When I hear that term I tend to picture two extremes; Ted Kaczynski and Christopher McCandless on one end of the spectrum and well-funded hipsters who build forty thousand dollar cabins where they spend the weekend when it’s not too cold.
For the past week I’ve been watching a series of videos produced by a chap who goes by the pseudonym of Max Ironthumper. Max made a couple dozen videos showing how he restored an old Land Rover (11a). I’ve been addicted to Land Rover porn for the last six months and was immediately hooked by Max’s laid back style and can-do attitude. (Two attributes I admire and covet)
While poking around on Max’s YouTube channel I came across this video (above) in which he talks about how and why he lives off the grid. There’s nothing evangelical about Max’s reasons for how he lives, just an honest account of how he does it. I don’t know if Max lives alone. In one of the restoration videos he mentioned a partner and we get a few glimpses of his dog, his cat, and his chickens.
From a technical perspective, this video is especially effective. For 20 minutes Max speaks extemporaneously with only a few notes. That’s really hard to do but Max has the gift. He’s not afraid to let you see him pause, to think and reflect on something he said or is about to say. I’m making Max sound more philosophical than he probably is. And there’s plenty of technical stuff in this video for the DIY crowd.
I’d be willing to fly across an ocean for the chance to hang out with Max in his shop for a day (and ride in one of his Land Rovers).
It’s been a few weeks since I got my first look at what I’ve started thinking of as “the Eldon truck.” It’s sitting outside the garage of a local mechanic who one day hopes to find the time to bring it back to life. In a bizarre example of cosmic coincidence, it’s the same year (’79) and model (Series III) as my Land Rover. While I’ve yet to get my hands on my truck, I have been allowed to poke around inside the Eldon truck.
The the owner of the truck (now deceased) reportedly bought it new in 1979 and wasn’t bashful about “enhancing” it over the years, the flyswatter and fan being to of my favorite mods.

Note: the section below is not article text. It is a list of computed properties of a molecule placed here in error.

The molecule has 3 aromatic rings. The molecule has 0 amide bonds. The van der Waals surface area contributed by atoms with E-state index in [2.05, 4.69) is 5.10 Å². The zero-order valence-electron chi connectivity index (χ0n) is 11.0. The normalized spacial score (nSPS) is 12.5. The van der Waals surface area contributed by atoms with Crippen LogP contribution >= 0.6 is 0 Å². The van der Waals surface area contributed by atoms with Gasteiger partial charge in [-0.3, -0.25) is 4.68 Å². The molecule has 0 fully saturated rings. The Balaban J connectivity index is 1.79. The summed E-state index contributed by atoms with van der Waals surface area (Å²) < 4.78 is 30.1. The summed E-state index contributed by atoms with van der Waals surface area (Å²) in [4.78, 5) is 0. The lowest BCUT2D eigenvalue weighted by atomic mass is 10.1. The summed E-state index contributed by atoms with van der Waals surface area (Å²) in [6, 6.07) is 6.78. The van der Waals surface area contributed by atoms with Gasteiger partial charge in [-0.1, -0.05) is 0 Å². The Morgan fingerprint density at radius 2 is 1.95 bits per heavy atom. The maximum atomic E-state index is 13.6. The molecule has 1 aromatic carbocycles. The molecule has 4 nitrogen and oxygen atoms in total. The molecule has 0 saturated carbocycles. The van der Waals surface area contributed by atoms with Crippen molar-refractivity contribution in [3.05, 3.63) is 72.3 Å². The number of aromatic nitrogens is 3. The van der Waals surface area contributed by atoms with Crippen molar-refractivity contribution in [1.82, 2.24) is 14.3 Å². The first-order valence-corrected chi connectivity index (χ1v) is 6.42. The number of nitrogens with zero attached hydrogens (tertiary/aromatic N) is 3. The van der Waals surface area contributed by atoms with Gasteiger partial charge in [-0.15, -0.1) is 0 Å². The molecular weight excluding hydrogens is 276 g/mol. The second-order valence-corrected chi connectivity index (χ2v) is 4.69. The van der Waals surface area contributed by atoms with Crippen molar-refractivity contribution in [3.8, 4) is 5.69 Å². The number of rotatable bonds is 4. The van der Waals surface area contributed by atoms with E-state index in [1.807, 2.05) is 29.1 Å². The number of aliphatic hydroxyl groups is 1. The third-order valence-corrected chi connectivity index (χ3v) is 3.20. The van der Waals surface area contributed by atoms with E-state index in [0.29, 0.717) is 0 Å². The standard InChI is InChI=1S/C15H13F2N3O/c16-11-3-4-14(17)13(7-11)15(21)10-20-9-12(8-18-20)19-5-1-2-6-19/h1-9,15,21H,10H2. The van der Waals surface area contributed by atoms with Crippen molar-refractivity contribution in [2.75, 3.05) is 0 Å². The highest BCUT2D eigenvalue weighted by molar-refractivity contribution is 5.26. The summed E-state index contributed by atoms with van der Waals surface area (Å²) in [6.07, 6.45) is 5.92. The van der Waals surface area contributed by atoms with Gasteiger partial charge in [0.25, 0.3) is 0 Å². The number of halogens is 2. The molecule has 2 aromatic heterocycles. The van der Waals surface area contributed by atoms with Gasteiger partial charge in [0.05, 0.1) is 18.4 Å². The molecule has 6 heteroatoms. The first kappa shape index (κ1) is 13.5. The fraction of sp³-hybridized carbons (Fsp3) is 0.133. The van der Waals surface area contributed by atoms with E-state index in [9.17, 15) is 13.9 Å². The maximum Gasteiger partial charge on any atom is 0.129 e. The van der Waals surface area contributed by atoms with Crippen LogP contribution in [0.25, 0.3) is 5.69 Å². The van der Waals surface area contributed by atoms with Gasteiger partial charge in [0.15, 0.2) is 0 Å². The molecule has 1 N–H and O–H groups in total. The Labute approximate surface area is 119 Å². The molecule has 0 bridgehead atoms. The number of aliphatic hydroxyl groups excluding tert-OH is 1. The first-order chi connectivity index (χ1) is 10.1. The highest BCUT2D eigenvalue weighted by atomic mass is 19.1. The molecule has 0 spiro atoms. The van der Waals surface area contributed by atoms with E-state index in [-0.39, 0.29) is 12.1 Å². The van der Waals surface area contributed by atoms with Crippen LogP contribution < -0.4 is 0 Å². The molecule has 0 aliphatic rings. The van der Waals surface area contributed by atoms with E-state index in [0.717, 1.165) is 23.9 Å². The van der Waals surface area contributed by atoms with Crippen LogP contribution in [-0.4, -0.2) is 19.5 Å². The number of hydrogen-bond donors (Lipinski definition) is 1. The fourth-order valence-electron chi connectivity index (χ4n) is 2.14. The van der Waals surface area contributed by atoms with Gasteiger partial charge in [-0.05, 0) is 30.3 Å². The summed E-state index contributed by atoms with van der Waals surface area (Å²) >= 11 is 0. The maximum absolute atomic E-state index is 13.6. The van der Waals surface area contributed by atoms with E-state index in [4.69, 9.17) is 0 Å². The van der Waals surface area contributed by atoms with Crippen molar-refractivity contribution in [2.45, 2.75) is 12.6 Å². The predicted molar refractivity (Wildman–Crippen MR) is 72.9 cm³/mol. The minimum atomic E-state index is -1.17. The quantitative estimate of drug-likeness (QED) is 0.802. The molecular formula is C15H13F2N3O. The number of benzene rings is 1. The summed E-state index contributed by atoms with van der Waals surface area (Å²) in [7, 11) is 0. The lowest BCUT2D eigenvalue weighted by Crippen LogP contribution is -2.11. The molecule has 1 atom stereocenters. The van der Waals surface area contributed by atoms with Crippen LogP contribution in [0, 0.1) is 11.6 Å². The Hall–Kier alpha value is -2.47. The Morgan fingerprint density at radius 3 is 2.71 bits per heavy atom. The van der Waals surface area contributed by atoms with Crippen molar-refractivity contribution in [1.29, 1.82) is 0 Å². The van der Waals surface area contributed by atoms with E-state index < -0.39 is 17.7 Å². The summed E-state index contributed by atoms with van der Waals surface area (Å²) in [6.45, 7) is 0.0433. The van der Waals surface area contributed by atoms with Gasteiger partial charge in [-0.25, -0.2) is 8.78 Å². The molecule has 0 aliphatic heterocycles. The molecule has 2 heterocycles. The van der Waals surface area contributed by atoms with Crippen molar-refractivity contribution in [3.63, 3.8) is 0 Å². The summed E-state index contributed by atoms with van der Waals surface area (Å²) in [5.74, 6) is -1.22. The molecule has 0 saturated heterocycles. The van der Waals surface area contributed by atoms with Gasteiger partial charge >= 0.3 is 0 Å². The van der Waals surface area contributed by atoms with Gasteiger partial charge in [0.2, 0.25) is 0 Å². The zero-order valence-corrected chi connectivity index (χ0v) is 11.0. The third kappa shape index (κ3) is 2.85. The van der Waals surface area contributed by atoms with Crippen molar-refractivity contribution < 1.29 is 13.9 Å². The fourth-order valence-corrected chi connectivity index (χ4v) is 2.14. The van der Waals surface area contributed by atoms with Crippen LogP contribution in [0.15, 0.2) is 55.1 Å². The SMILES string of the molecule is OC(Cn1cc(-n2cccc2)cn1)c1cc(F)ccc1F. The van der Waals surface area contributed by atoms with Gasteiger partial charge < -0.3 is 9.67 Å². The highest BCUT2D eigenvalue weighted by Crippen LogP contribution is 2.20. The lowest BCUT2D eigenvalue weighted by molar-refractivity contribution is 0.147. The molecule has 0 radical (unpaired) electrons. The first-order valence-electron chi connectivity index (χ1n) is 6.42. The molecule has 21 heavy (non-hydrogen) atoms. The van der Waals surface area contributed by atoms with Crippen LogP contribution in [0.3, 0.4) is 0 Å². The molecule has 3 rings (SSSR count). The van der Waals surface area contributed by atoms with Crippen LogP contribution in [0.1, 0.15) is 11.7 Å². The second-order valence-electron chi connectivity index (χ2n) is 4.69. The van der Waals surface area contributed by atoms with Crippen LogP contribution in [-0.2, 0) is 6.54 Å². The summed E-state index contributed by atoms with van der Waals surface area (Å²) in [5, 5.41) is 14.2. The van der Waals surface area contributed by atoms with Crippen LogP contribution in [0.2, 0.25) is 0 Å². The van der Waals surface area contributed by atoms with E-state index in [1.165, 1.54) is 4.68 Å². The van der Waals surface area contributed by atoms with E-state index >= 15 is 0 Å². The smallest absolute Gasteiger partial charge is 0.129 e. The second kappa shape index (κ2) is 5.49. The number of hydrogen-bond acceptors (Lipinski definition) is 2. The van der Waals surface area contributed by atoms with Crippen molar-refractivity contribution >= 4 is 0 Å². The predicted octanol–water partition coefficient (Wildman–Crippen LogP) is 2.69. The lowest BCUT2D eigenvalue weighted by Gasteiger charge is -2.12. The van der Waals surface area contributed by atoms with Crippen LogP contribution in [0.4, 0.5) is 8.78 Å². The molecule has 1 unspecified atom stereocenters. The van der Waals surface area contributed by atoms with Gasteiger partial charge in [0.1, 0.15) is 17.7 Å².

As a general rule I tend to be clutter-averse. I like things tidy. But sitting in the driver’s seat of this old truck, it’s hard not to get a sense of performance art. There’s a Rube Goldberg Machine quality to all his little tweaks.
In the photo above, note the Mystery Knob. I don’t think this was merely decorative. It had some purpose but the old man took that with him when he went.
My truck will arrive in pristine condition. Seems unlikely I’ll live long enough to give it the character of this beauty. I’ll do my best.
As automobiles got smarter and smarter, dashboards got more complex. My MINI dash can show stuff I still haven’t discovered, six years in. Better to have that kind of data than not (I guess), but I rarely look at most of it. Really old cars didn’t tell you much. So you had to be looking under the hood (And everywhere else, I suppose) with some regularity. But I found this simplicity refreshing. Hard to see in this photos because the museum was pretty stingy with the lighting.
Originally, the word dashboard applied to a barrier of wood or leather fixed at the front of a horse-drawn carriage or sleigh to protect the driver from mud or other debris “dashed up” (thrown up) by the horses’ hooves. (Wikipedia)
I’ve been driving past the Auto World Museum (Fulton, MO) for years. Just wasn’t interested in old cars. Spent a couple of hours there yesterday with my friend Henry and it was pretty amazing. Way more interesting than the automotive museum I visited in San Diego earlier this year. I’m still trying to ID some of the cars (more photos) but will take notes on my next visit.